The online Atlas of Economic Complexity is now interactive, allowing users to choose and combine a large number of variables related to imports, exports, date and country. In the webpage’s own words, it is “a powerful interactive tool that enables users to visualize a country’s total trade, track how these dynamics change over time and explore growth opportunities for more than a hundred countries worldwide.”
What is economic complexity?
A country with a high Economic Complexity has a wide range of complex knowledge capabilities related to productive enterprises. Its economy is likely to produce sophisticated products that require a very wide and diverse set of knowledge capabilities. For example, relatively few countries have the capabilities to produce highly complex chemicals or pharmaceuticals, since their production requires very specialized equipment and very precise measuring instruments. Equally, very few countries have nuclear power stations or space stations, since they lack the range of knowledge capabilities needed to build them. At the other end, a very large number of countries have far less complex economies that are capable of producing simple products (basic foods, mineral ores, lumber, garments, shoes, glass, kitchen utensils, furniture) but not products involving more complicated processes or technology
We first discussed the Atlas in 2012 in How “complex” is the Mexican economy?, when we noted that the Atlas ranked Mexico’s Economic Complexity Index (ECI) as #20 of the 128 countries studied. The interactive nature of the online Atlas has added the opportunity to explore many more trends in trade, generating a range of related, visually-appealing infographics.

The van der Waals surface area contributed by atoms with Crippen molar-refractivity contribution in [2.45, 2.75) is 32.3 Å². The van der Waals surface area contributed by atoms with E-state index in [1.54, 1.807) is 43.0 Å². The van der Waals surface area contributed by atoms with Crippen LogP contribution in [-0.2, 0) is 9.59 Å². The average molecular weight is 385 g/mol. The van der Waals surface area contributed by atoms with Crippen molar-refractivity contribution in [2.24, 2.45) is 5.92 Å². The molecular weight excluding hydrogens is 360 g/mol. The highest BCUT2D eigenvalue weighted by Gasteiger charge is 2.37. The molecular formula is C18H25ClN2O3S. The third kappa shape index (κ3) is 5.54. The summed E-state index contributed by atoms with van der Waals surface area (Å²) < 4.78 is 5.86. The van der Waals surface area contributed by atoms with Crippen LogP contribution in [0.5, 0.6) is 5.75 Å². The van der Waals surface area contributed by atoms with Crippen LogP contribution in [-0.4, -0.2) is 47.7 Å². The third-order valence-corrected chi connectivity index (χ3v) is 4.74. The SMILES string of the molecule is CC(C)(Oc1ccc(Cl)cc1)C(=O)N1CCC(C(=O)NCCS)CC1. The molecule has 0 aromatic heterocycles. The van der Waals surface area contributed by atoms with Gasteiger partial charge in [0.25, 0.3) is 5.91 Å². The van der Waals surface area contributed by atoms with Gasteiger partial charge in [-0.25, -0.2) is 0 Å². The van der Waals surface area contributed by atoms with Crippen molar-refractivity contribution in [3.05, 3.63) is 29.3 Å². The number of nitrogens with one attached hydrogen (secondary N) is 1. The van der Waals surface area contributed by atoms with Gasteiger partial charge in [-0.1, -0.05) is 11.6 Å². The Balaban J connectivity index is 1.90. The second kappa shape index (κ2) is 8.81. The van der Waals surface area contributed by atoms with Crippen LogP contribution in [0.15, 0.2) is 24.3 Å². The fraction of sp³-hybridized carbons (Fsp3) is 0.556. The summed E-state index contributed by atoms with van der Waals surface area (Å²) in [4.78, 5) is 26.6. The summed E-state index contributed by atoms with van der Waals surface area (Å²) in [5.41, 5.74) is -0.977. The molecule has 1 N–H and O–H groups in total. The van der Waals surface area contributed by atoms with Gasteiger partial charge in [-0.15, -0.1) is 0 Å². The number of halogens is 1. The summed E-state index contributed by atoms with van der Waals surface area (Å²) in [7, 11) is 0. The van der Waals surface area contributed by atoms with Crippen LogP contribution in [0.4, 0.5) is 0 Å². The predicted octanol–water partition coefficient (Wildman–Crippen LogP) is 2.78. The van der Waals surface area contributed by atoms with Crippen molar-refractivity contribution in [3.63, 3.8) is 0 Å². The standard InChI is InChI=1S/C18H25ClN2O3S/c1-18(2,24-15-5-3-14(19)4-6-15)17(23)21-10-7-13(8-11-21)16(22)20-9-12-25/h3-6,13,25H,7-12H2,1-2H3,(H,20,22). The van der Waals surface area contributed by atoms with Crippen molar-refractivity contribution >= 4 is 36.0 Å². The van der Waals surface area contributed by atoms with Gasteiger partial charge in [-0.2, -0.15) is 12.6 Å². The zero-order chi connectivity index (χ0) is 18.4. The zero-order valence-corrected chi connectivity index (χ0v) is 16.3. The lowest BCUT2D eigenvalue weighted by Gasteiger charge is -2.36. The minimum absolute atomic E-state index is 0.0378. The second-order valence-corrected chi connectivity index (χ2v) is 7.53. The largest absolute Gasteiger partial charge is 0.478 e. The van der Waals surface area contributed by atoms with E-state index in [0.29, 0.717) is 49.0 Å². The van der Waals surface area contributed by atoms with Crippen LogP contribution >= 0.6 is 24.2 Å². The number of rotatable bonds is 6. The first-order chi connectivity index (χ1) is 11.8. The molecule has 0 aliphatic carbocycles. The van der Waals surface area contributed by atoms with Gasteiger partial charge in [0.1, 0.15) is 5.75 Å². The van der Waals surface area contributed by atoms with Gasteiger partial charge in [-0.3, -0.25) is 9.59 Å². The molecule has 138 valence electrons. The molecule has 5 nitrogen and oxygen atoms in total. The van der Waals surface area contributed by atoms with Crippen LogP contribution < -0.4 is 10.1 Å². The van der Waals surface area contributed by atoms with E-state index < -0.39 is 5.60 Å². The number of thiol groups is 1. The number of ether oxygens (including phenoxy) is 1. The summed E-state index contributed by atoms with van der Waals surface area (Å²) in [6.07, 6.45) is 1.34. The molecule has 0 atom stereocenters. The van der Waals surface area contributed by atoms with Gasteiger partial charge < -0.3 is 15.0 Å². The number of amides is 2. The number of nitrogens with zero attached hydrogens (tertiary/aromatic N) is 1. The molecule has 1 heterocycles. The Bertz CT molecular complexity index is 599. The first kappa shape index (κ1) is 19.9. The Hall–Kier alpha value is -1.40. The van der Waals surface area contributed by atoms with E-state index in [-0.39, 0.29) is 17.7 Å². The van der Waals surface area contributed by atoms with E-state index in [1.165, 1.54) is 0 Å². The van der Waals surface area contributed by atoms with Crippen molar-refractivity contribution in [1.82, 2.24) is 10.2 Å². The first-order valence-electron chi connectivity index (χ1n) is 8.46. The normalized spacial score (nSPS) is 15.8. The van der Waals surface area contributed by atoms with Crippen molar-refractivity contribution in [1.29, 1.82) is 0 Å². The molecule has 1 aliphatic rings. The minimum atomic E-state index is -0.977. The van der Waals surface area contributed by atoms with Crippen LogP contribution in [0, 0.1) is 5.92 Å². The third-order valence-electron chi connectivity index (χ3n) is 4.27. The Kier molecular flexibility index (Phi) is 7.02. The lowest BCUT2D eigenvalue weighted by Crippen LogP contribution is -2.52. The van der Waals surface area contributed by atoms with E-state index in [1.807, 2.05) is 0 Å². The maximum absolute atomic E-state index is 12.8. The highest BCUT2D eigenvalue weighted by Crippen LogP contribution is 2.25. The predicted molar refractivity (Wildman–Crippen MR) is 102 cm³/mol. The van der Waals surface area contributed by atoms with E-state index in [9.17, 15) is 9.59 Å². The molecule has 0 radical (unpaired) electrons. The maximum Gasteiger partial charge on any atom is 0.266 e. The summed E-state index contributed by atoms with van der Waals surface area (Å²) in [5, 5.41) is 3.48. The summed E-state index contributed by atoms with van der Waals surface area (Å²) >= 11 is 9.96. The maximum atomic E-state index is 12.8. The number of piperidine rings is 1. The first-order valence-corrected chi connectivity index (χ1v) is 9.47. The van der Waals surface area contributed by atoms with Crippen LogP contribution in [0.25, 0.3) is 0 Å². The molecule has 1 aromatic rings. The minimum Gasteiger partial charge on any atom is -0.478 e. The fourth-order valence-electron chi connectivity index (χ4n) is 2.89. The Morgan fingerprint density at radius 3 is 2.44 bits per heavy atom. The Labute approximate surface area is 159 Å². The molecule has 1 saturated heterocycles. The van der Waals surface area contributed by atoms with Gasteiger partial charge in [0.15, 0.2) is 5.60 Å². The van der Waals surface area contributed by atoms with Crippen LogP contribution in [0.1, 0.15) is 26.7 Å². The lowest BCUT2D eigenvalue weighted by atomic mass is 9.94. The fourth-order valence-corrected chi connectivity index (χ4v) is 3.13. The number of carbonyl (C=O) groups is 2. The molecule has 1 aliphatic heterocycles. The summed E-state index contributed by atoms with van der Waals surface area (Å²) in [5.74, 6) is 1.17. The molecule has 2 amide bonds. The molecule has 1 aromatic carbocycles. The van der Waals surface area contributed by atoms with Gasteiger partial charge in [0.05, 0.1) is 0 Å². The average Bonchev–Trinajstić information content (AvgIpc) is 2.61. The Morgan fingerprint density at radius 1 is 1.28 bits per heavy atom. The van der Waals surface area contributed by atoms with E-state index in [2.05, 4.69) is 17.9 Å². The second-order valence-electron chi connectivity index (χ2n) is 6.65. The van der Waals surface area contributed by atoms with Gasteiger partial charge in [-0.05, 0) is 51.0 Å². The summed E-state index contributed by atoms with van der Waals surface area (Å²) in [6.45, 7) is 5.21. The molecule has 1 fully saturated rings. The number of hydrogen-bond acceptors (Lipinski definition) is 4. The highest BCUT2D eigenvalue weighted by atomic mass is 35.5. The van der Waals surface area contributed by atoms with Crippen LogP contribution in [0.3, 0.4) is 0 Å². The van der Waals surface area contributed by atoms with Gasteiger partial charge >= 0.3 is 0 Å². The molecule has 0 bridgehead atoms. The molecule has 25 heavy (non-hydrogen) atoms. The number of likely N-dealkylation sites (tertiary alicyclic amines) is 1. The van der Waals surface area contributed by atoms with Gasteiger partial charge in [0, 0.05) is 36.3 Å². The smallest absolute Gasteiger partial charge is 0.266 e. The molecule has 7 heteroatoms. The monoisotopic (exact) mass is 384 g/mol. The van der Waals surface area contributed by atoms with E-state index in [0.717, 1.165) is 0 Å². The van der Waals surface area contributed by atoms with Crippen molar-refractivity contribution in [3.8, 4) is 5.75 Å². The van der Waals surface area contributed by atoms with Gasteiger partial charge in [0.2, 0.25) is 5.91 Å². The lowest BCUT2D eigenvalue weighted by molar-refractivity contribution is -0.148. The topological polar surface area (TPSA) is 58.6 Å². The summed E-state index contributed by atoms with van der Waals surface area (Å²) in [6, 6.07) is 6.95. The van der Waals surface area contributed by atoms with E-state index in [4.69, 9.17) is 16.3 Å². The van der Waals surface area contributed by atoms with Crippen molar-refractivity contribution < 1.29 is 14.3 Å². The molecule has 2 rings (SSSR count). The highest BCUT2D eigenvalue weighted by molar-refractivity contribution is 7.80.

In particular, choosing Mexico as the country, the Atlas can answer questions such as:
- What does Mexico import and export?
- How has Mexico’s trade evolved over time?
- What are the drivers of Mexico’s export growth?
- Which new industries are likely to emerge in Mexico? Which are likely to disappear?
- What are the GDP growth prospects of Mexico over the next 5-10 years, based on its productive capabilities?
Playing with the variables and dates in the Atlas is a really interesting way to explore just how Mexico’s exports and imports have changed over the years. For example, compare these infographics for Mexico’s exports in 1964 and 2010 respectively:
It is sometimes hard to imagine just how much Mexico has changed in the past fifty years! Overall, at rank #20, Mexico turns out to have an unusually high Economic Complexity Index given its income level. (All the other countries in the top 20 have significantly higher incomes than Mexico).
According to the Atlas, during the rest of this decade Mexico’s GDP should grow relatively rapidly, bringing its GDP rank more in line with its Economic Complexity Index. In general, analyses in the Atlas indicate that during the last few decades countries with higher than expected ECIs compared to their income levels experience more rapid economic growth.
Note, though, that while this relationship is empirically true, it does not explicitly include other factors thought to be important to economic growth such as governance and institutional quality, corruption, political stability, measures of human capital and competitiveness indicators.
- How “complex” is the Mexican economy?
- Connections between the Economic Complexity Index and Mexico’s GDP growth
- Mexico’s annual GDP/person now stands at $16,463 (Sep 2014)
2 Responses to “Trends in Mexico’s foreign trade and Economic Complexity”
Sorry, the comment form is closed at this time.
Fascinating …. and perhaps very misleading … as your “Note, though,…” sentence implies.
Mexico is assembling complexity but not designing, developing or patenting much complexity.
Undergraduate engineers from Mexico’s universities rarely have oil or silicon under their finger nails and appear more suited to over supervising insufficiently educated workers than creating and owning innovation.
Actually, I think this is gradually changing (for the better) and more Mexican engineers are now involved in R&D, though I entirely agree that Mexico has a lot of catching up to do to compete in terms of innovation and design complexity on the world stage.